A: We have held a slight underweight relative to the index but it was a very large part of the index as you know close to 30 percent and therefore it is a sector that you have to hold a good base weight in. So within banks, there is a clear divide between private sector and public sector that continues. It is very clear to us that the secular theme is still with the private sector banks and that remains a buy/hold part of the entire portfolio whereas the public sector banks do need to be tactically looked at from point to point. But overall, within banking as well, we are quite happy and comfortable to own fairly decent weight in the portfolio. We had slightly underweighted it relative to the index.


Q: You have trimmed exposure to autos as a space though, is that a call you are taking for all the auto stocks? Are you still positive on some of them that have a global leg in terms of the revenues they generate?

A: It is very bottom up in some of the auto stocks. Each company now has very distinct characteristics within auto. So the homogeneity does not exist. From a very top-down level, we were looking at the space in a scenario where interest rates generally head little lower. It is a part of the whole consumer discretionary space and therefore we felt that at some point demand would pick up. But again with our view on interest rates getting differed out a little bit, we have been a bit cautious on the sector. It is great long-term credentials but in the short run, some of their numbers could continue to disappoint.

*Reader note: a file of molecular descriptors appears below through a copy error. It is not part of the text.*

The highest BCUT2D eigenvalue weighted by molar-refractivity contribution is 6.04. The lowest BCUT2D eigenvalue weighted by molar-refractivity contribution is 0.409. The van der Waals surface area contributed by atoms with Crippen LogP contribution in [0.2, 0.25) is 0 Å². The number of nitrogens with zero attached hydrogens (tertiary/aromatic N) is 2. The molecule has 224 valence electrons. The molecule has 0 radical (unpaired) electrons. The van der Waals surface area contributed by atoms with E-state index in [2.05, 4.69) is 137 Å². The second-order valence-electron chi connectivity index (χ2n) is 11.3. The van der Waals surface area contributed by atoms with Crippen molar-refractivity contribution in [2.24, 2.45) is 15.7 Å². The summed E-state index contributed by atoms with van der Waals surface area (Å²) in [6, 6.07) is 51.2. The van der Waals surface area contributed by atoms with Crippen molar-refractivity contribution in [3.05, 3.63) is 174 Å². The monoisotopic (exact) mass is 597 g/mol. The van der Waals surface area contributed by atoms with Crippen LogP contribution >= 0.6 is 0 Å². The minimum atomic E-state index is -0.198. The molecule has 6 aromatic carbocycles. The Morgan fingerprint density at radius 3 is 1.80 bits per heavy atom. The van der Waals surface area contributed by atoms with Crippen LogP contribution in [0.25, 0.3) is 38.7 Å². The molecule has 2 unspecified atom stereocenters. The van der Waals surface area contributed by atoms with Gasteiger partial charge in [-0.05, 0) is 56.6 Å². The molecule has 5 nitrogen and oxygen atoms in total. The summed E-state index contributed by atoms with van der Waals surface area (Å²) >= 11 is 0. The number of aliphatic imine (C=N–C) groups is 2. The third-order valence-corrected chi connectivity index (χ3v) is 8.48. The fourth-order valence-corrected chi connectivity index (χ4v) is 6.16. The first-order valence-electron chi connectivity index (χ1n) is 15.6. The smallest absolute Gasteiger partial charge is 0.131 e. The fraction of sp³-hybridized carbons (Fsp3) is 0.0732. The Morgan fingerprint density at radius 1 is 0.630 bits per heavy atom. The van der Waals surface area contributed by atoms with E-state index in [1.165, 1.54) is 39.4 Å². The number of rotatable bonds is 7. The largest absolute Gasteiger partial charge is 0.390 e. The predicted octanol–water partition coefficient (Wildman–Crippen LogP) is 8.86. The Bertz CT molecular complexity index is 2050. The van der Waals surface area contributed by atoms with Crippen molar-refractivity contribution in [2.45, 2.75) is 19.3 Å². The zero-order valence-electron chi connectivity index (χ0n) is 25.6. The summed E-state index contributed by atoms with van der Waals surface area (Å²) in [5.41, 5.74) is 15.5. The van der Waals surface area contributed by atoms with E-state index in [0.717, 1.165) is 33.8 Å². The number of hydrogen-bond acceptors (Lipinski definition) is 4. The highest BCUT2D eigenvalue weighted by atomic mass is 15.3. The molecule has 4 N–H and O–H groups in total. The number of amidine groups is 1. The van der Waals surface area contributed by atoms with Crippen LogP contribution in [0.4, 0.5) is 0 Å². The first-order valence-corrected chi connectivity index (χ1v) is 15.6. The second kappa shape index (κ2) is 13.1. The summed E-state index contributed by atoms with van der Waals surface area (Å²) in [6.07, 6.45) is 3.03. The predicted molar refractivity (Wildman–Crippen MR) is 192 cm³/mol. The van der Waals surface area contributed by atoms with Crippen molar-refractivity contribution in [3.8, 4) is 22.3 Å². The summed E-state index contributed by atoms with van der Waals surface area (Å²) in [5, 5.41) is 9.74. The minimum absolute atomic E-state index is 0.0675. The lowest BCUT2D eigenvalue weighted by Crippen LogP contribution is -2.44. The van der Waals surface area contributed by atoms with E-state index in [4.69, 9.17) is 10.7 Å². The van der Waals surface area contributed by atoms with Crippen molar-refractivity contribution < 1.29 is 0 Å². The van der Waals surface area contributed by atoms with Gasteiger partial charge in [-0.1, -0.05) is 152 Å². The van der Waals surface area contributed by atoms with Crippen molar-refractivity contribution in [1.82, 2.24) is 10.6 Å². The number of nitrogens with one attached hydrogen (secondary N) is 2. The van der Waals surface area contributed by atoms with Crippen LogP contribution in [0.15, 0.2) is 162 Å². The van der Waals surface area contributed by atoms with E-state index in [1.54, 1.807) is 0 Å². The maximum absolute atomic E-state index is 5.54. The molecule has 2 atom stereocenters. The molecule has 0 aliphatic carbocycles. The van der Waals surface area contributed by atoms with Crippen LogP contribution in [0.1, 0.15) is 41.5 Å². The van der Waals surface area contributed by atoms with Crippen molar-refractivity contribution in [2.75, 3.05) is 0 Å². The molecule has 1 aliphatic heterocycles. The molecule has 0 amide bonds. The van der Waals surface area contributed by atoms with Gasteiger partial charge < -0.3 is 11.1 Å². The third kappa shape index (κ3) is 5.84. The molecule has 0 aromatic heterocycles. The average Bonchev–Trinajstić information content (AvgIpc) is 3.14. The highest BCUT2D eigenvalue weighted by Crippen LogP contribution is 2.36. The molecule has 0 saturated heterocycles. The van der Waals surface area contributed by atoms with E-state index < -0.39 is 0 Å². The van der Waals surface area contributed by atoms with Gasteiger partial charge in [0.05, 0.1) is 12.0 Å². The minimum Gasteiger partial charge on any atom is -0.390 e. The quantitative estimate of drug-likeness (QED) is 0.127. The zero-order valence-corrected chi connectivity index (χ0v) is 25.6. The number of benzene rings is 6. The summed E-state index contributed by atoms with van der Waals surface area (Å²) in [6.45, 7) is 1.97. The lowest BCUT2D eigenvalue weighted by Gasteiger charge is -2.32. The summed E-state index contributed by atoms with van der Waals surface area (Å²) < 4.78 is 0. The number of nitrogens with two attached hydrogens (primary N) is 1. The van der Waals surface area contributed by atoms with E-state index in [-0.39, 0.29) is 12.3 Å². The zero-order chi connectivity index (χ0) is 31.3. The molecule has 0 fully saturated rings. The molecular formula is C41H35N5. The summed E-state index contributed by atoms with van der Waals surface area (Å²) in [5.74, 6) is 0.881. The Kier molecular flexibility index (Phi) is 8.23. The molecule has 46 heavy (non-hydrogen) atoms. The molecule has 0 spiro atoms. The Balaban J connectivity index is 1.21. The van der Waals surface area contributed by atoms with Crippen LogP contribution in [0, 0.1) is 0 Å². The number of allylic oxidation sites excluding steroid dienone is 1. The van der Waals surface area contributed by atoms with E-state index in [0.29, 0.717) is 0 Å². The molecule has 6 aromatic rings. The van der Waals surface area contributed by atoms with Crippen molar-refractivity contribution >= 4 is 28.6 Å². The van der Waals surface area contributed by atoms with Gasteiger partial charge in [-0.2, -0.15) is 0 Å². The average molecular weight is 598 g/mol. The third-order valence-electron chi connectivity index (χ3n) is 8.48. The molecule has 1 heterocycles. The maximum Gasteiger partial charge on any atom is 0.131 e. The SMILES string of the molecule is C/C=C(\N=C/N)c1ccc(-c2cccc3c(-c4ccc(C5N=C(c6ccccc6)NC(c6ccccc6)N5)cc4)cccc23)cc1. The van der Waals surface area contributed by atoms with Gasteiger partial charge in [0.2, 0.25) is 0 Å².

Q: What are the trends from retail high-networth individual (HNI) category over the last few weeks? Have you continued to see redemptions or have they stalled for the moment?

A: It is still more on the redemption side, although the velocity is a lot lower than it was maybe earlier in the year. Net-net, it is definitely not a case of inflows, it is more of stable to slight outflows, I would say.

Q: What is the experience with some of your fixed income products though and even the gold funds that you guys run, over there has there been any big change in terms of investment pattern?

A: In fixed income, it has largely been driven by corporate activity. There it is very difficult to give you a precise trend --because we keep seeing inflows and outflows -- depending on which day I would be talking to you, the trend would be slightly different in the recent past. But suffice to say most of the money still sits at the short end in fixed income and is largely corporate determined. 

As far as the gold fund is concerned, that has definitely been a pressure point. Gold equity has generally done quite badly relative to gold as well. Therefore that fund has had a performance issue. We have seen redemptions already come through as far as the gold side is concerned. Generally, the demand for gold ETFs has also come off now.


Q: On this point about interest rates that you were making earlier, what is the view that you are taking right now that we will get fewer rate cuts or do you think the bond market is now beginning to factor in the price of no rate cuts from here and maybe even the possibility 6-9 months out of some kind of hardening of rates, the way things are going?